Columns

Limping My Way to Another Birthday

Quick question. Don’t cheat by Googling.

What do columnist Cindy Hval, former Detroit Lions linebacker DeAndre Levy, former Minnesota Viking running back Adrian Peterson and former New Orleans Saints free safety Jairus Byrd have in common?

Answer: all have suffered meniscus tears. (The meniscus is a c-shaped piece of soft and fibrous cartilage in the knee.) Sure the injuries of the latter all occurred while playing for the NFL and this columnist’s injury apparently happened while strolling around the block, or sleeping, but still – I’d like to think the four of us could bond over a beverage whilst discussing physical therapy protocols.

The hitch in my gitalong happened last fall shortly before we visited The World’s Most Beautiful Boys (our twin grandsons). I noticed a twinge in my left knee during my regular walk but dismissed it. I’m prone to dismiss twinges, which is why we arrived at the hospital a scant 20 minutes before the birth of two of our sons.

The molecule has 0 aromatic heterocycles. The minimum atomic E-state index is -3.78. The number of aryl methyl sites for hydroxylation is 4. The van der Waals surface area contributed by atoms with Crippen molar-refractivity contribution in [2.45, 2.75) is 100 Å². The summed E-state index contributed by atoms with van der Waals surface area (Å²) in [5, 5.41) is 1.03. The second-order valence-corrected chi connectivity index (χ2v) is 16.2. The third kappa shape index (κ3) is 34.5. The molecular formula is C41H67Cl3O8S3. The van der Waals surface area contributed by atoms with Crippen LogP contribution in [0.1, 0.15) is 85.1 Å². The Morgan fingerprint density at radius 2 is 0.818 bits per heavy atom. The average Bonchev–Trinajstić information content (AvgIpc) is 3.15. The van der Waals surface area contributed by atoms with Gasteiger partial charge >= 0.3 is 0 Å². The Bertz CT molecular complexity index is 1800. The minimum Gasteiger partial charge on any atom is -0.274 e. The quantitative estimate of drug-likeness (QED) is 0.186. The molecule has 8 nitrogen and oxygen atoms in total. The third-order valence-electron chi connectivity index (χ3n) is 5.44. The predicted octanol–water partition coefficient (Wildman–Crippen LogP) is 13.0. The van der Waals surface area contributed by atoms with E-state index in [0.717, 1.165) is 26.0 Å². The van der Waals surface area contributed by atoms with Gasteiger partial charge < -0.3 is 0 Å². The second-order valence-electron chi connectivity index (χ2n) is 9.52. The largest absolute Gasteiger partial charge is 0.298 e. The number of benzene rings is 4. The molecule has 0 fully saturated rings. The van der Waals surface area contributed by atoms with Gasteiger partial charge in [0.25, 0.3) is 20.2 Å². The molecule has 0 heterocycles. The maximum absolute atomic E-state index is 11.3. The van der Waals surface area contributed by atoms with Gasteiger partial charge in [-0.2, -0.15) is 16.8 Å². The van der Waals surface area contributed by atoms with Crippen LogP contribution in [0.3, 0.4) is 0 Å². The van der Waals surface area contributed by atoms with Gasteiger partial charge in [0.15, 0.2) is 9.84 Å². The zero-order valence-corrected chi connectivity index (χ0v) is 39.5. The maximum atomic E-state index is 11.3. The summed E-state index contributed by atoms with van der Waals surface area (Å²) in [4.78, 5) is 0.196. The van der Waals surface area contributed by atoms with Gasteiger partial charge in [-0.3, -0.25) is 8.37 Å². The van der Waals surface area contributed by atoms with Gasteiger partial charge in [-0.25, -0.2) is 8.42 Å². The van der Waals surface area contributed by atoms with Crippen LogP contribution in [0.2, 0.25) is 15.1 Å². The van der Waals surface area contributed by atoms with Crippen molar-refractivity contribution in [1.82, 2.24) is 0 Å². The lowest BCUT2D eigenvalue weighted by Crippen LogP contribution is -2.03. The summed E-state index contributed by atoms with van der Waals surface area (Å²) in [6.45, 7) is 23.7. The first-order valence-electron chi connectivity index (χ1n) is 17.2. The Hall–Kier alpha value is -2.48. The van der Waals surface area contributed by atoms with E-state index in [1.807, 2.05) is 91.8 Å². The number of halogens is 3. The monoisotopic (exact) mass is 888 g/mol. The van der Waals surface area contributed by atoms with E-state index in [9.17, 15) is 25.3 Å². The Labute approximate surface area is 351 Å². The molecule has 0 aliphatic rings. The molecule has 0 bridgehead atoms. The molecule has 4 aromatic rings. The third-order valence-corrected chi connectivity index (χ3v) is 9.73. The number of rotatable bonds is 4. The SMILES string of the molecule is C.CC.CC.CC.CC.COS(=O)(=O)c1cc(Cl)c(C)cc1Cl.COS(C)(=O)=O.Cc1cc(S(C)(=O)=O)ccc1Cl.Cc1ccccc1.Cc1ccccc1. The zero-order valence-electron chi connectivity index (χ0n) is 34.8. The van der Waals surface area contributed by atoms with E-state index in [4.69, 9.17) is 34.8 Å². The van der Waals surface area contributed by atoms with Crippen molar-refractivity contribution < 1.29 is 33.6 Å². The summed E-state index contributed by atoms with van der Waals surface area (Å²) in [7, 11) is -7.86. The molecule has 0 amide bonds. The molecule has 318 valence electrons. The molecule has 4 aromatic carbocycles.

While in Ohio, chasing after toddlers proved painful, so the day our plane landed in Spokane, I scheduled a doctor’s appointment. An X-ray showed no fractures and very minimal arthritis for “a woman my age.” Diagnosed with a suspected sprained knee (though I hadn’t fallen or even twisted it that I recalled) my doctor prescribed ibuprofen, ice, elevation and rest.

Then my knee started buckling without warning. The swelling didn’t abate and the stairs in our split-level home became my idea of the old lady Olympics.

With another visit to the twins coming up, I finally sought physical therapy. After some poking and prodding, the therapist said she suspected I had a slight tear in my meniscus. She felt optimistic that with diligent home exercise and physical therapy I could avoid surgery.

That was six weeks ago, and I have seen lots of improvement, though how the injury occurred in the first place is still a mystery.